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Huntington's oldest black church restores historic stained glass windows

The $47,675 effort to restore eight windows in the church's nave took two years and was completed in December.

The interior of Bethel A.M.E. Church in Huntington

The interior of Bethel A.M.E. Church in Huntington is pictured Monday. The church recently completed its stained glass window restoration. Photo Credit: Barry Sloan

 Sunlight filters into the sanctuary of Huntington’s oldest African-American church more brightly, thanks to the newly completed restoration of the room’s stained glass windows.

The $47,675 program to restore eight windows in the church’s nave took two years and was completed in December.

The double-hung, rounded windows at Bethel A.M.E. church on Park Avenue were installed when the structure was built in 1924. Over the years the windows had deteriorated and by 2016 were in very bad condition or, at best, in moderate condition, said Joel Snodgrass of Huntington-based Steward Preservation Services LLP, an architectural conservator who was the contractor overseeing the restoration.

“It’s a great accomplishment — something we have talked about doing for years — so it’s exciting to see that we got it done," said Rev. Larry D. Jennings Sr., the church’s leader for 11 years.

To cover the cost of the restoration, Huntington Town Historian Robert Hughes secured grants from the Robert David Lion Gardiner Foundation for $20,000; the Sacred Sites program of the New York Landmarks Conservancy for $10,000; and The Gerry Charitable Trust for $5,000.  The rest of the cost was covered by donations from church members.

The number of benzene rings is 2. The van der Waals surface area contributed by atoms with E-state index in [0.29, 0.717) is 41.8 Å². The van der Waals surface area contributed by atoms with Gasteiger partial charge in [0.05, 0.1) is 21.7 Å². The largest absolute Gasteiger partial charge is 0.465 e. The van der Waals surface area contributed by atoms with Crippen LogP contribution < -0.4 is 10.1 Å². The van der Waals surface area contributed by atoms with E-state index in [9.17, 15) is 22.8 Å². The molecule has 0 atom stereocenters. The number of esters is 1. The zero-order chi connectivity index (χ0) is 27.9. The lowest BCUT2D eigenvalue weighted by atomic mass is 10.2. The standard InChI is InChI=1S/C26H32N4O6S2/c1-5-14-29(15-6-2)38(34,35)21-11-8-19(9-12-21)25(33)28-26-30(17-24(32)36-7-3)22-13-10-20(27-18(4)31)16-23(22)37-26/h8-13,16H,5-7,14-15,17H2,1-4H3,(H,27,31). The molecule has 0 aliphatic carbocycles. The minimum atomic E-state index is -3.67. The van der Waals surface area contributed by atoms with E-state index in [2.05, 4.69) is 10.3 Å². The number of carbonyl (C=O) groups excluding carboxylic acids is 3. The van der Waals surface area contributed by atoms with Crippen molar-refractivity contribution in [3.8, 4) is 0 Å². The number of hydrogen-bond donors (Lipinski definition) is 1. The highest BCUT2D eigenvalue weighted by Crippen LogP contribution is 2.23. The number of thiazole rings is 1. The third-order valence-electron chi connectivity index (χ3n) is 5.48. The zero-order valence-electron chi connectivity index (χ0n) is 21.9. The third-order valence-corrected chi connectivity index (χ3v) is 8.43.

Here are some of the windows and details about them:

Rev. Larry D. Jennings Sr. sits in front of the window sponsored by Charles Ballton, the son of Samuel Ballton, an entrepreneur in Greenlawn who became known as the "Pickle King" after selling 1.5 million pickles in one season.

Jennings stands in front of one of the windows that all feature the same geometric pattern in an assortment of colors including green, amber and white.

The windows were sponsored by prominent members of the church at the time of its construction. Edna Point, identified in this window, was a member in the 1930s who was pivotal in the church’s growth, Jennings said.

The restoration of the windows was a personal effort for some current church members whose relatives' names appear on a panel within the window. 

The windows were repaired two at a time, with the entire window  — glass and frame — disassembled, the wood and glass stabilized, repaired and cleaned. Studio Restorations of East Marion was the glass specialist, and Glen Cove-based Traditional Window Restoration Inc. restored the wood.

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